BAGHDAD (Reuters) -- Iraq has issued warrants for the arrest of some trade officials on corruption charges, including the head of the Iraqi Grain Board which imports millions of tons of wheat and rice each year, officials said.
Muthanna Jabbar, the Grain Board director, and Trade Minister Abdul Falah al-Sudany's two brothers are among the Trade Ministry officials facing corruption charges, said Sabah al-Saedi, head of the Iraqi parliament's Integrity Committee.
The Trade Ministry denied wrongdoing, saying critics or disgruntled former employees wanted to sully its reputation.
"The ministry has evidence and legal reports to refute all these lies," it said.
The government of Prime Minister Nuri al-Maliki is struggling to woo foreign investors still wary despite a sharp drop in the violence unleashed by the U.S.-led invasion.
For a country flush with oil revenue, whose government was rebuilt from the ground up since 2003, corruption is a major threat to the economy and efforts to fend off renewed violence.
The Trade Ministry said it was cooperating fully with the Iraqi judiciary and denied reports it had refused to hand over officials to Iraqi forces who came to detain them last week.
An official at Iraq's Integrity Commission, the government anticorruption office, said on condition of anonymity that the commission sent its forces to the ministry on April 29 to serve warrants to nine officials charged with corruption.
Saedi said ministry guards prevented forces from entering the building and fired shots in the air to scare them. They responded by also firing in the air, security officials said.
"The directors general from the ministry were supposed to meet with the minister on [April 29] when we suddenly heard gunshots," said one ministry employee.
The employee, asking not to be named, said senior officials fled through the ministry's back entrance. "The directors left the meeting room and ran towards the back patio," she said.
Ministry sources said warrants had also been issued for the official who heads the ministry's internal oversight section and the top official responsible for food imports. Saedi said only ministry spokesman Mohammed Hanoun was detained.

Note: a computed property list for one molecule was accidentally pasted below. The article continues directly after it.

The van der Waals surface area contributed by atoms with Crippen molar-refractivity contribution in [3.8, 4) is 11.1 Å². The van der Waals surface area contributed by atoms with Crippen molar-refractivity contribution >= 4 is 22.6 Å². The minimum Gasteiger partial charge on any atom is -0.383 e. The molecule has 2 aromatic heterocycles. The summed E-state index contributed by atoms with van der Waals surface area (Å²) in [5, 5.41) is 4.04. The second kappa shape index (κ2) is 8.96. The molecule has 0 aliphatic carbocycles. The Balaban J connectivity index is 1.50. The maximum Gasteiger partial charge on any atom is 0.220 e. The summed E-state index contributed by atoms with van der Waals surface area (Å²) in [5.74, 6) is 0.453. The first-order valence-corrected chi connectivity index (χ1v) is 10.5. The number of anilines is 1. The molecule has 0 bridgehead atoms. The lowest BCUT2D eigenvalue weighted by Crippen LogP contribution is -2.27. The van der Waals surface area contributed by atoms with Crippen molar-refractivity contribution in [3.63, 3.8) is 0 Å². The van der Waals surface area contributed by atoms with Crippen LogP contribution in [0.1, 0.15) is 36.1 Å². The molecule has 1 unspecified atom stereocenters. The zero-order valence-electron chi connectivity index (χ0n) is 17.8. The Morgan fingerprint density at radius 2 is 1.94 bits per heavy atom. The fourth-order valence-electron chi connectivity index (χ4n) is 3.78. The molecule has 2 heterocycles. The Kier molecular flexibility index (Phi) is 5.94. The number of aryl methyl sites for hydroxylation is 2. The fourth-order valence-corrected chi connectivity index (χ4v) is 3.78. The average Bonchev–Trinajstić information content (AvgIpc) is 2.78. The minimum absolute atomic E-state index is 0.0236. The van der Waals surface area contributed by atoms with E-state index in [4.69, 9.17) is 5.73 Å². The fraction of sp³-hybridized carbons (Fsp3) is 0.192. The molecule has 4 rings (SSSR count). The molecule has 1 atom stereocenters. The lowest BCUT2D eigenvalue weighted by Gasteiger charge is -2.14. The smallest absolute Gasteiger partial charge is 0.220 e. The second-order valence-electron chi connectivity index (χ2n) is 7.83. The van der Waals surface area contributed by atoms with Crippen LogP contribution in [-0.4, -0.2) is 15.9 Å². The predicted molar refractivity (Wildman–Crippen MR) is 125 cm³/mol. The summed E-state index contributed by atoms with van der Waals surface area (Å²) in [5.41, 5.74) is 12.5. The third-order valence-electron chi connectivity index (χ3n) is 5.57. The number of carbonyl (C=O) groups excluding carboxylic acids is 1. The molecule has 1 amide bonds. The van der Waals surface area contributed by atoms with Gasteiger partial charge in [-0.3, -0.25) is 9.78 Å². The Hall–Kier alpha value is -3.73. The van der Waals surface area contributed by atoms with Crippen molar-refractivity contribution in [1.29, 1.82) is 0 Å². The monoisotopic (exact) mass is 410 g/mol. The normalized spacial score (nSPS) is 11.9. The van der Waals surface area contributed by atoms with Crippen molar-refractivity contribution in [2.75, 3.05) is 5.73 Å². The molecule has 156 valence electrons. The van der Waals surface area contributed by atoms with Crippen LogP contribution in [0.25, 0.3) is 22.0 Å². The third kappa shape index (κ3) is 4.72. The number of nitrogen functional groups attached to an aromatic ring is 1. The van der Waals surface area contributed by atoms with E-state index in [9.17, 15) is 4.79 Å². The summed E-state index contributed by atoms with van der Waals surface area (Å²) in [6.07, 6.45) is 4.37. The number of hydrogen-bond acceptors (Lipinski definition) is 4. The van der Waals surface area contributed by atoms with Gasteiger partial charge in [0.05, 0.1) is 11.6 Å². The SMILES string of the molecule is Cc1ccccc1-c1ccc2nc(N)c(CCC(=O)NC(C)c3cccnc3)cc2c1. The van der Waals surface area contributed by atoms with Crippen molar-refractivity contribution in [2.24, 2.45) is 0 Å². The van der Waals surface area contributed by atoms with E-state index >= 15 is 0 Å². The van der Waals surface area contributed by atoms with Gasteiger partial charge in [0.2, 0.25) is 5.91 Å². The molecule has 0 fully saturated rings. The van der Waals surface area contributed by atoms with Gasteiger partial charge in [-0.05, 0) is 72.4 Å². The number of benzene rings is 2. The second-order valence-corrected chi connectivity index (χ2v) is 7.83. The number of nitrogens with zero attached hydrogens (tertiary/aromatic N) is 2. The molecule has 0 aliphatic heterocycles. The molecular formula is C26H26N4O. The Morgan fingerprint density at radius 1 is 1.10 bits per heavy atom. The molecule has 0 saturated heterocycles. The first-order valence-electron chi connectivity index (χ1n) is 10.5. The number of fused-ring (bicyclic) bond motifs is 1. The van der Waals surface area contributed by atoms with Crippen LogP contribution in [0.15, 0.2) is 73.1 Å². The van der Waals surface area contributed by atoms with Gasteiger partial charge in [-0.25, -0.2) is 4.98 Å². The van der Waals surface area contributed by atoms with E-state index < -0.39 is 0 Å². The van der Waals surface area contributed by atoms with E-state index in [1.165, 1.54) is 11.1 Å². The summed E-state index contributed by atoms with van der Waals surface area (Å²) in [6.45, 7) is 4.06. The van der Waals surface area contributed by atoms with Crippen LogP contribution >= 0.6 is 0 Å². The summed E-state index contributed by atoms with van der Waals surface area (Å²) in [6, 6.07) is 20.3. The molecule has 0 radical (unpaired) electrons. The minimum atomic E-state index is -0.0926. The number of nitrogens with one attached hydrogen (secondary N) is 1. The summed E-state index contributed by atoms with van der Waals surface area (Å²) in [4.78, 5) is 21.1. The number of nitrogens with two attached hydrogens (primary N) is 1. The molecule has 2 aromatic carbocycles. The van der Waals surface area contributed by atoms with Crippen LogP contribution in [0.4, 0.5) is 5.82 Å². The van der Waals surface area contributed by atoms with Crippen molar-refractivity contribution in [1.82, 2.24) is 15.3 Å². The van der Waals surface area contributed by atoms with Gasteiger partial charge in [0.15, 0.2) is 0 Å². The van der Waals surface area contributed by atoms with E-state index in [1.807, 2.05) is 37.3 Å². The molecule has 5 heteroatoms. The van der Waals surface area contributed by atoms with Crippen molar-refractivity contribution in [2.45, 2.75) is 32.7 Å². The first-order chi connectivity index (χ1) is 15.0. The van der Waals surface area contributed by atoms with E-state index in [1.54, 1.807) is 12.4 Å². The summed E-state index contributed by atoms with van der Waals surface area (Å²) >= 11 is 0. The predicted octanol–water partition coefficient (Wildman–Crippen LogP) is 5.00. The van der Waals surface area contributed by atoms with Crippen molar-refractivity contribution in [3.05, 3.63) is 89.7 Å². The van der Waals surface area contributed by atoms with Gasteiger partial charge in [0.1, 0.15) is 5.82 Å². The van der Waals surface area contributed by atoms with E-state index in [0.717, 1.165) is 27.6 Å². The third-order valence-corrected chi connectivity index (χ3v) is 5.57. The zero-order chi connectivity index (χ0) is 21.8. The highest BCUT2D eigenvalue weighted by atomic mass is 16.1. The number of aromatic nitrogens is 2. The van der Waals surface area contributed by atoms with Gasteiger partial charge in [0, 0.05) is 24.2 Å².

Jabbar has not shown up for work at the Grain Board, which reports to the ministry, since then, a ministry source said.
Saedi said some of the charges concerned suspicion of kickbacks or corruption related to expired or dangerous food that was discovered in ministry warehouses in southern Iraq.
Iraq, whose farm sector has suffered years of war, drought and sanctions, is a leading world importer of wheat and rice.
It tenders regularly for hundreds of thousands of tons of grain, often from some of the world's biggest players.
In 2006, wheat imports were banned from Australia when its then-monopoly exporter AWB was found to have paid kickbacks to Saddam Hussein's government for wheat deals. The Grain Board says it has taken steps to improve its transparency.
The ministry said it had seized poor quality food imports and had blacklisted the companies that supplied them, without giving details. It said previous investigations into the matter had found no wrongdoing and denied any corruption.
"The Trade Ministry has become a remarkable source of corruption and squandering of public funds," said Saedi, a member of the Shi'ite Arab Fadhila party.
He called for the resignation of Sudany, another Shi'ite. "What has happened cannot fool the Iraqi people, who know the true thieves who have stolen public funds are. They know what is happening is politically motivated," the ministry said.